'Is it still cool to pose with your private jet?'

drake Image copyright Getty Images
Image caption Drake didn't make any reference to carbon-offsetting in the original video

Drake has unveiled a brand new, fully personalised private jet.

He gave fans a tour of the Boeing 767, which features a range of plush sofas and the phrase Air Drake printed on the engines, on Instagram TV.

"No rental, no timeshare, no co-owners," he says about the $185m plane in the MTV Cribs style clip.

While some described it as "goals", others weren't so keen on the idea suggesting he "doesn't really care about his carbon footprint".

Image copyright Instagram/champagnepapi
Image caption It's thought Drake will use the jet for gigs later this year in Las Vegas and Brazil

Of course, he's by no means the first musician to opt for the private jet (note Steve Aoki's slightly more intense version of the video).

But with the environment being made more prominent by recent protests by Extinction Rebellion, speeches by the teenage campaigner Greta Thunberg and a BBC David Attenborough documentary on climate - it was unlikely that all his 57 million followers would give the post a thumbs up.

"Is it still cool to pose by your private jet in a day where the environment is so pivotal?" asks Tristan Hunt from the Association For Electronic Music (AFEM).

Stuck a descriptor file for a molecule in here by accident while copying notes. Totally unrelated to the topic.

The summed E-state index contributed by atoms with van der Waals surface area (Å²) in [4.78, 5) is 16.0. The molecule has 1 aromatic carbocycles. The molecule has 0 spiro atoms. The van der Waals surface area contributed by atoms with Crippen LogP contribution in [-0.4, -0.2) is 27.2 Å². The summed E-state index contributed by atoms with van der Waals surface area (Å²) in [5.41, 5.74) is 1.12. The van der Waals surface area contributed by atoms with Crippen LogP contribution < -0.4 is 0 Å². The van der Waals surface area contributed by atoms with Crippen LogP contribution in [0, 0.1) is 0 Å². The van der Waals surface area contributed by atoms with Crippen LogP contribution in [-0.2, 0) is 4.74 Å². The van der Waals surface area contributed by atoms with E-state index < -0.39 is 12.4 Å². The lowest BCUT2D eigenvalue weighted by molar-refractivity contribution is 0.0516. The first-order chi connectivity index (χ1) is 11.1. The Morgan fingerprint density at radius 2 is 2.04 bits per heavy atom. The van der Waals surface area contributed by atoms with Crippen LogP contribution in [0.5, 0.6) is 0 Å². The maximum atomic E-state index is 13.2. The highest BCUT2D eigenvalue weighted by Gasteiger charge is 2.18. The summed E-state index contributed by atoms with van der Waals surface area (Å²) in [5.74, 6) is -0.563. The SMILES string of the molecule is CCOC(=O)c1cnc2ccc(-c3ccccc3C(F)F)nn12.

Speaking to BBC Radio 1 Newsbeat about music's impact on the environment, he adds: "Is it still cool to be a fan supporting that person or should fans be looking to reach out to artists and ask them questions about it?"

Tristan, who is in charge of AFEM's green initiatives, admits sometimes "there's no alternative" to using a jet because of packed schedules.

"But for those who need to do it - are they then able to set an example by offsetting those flights?

"That could be planting trees or mangroves, basically doing things that help neutralise the carbon which they produce during air travel."

Although the lifestyle of a multi-millionaire rapper might be beyond the realm of relatable for his fans, freelance music journalist Chandler Shortlidge says he's seen social media "break down traditional barriers between fan and musician".

"You can gain support on social media that the artist will listen to if enough people do it," he says.

"If posing by a private jet was once seen as cool, if enough fans get upset by it - then maybe what will be cool is saying how much you offset your jet.

"This is the power of social media - they have more influence than they might think."

As it stands, the number of comments about carbon are a drop in the ocean compared to the praise Drake's getting for the post.

But Tristan believes a more general shift in attitude to the way superstars travel is "very achievable".

"It isn't something which has to impinge upon the artist travelling to gigs around the world, there are a lot of options.

"The conversation can easily become 'I've just done this many gigs in this many countries but you know what, I've also planted this many trees... I've joined this carbon initiative'.

"There's all these things that can be done around what artists are already doing and fans can do to.

"This isn't some unattainable goal, it's something that some artists are doing now, it's already happening."

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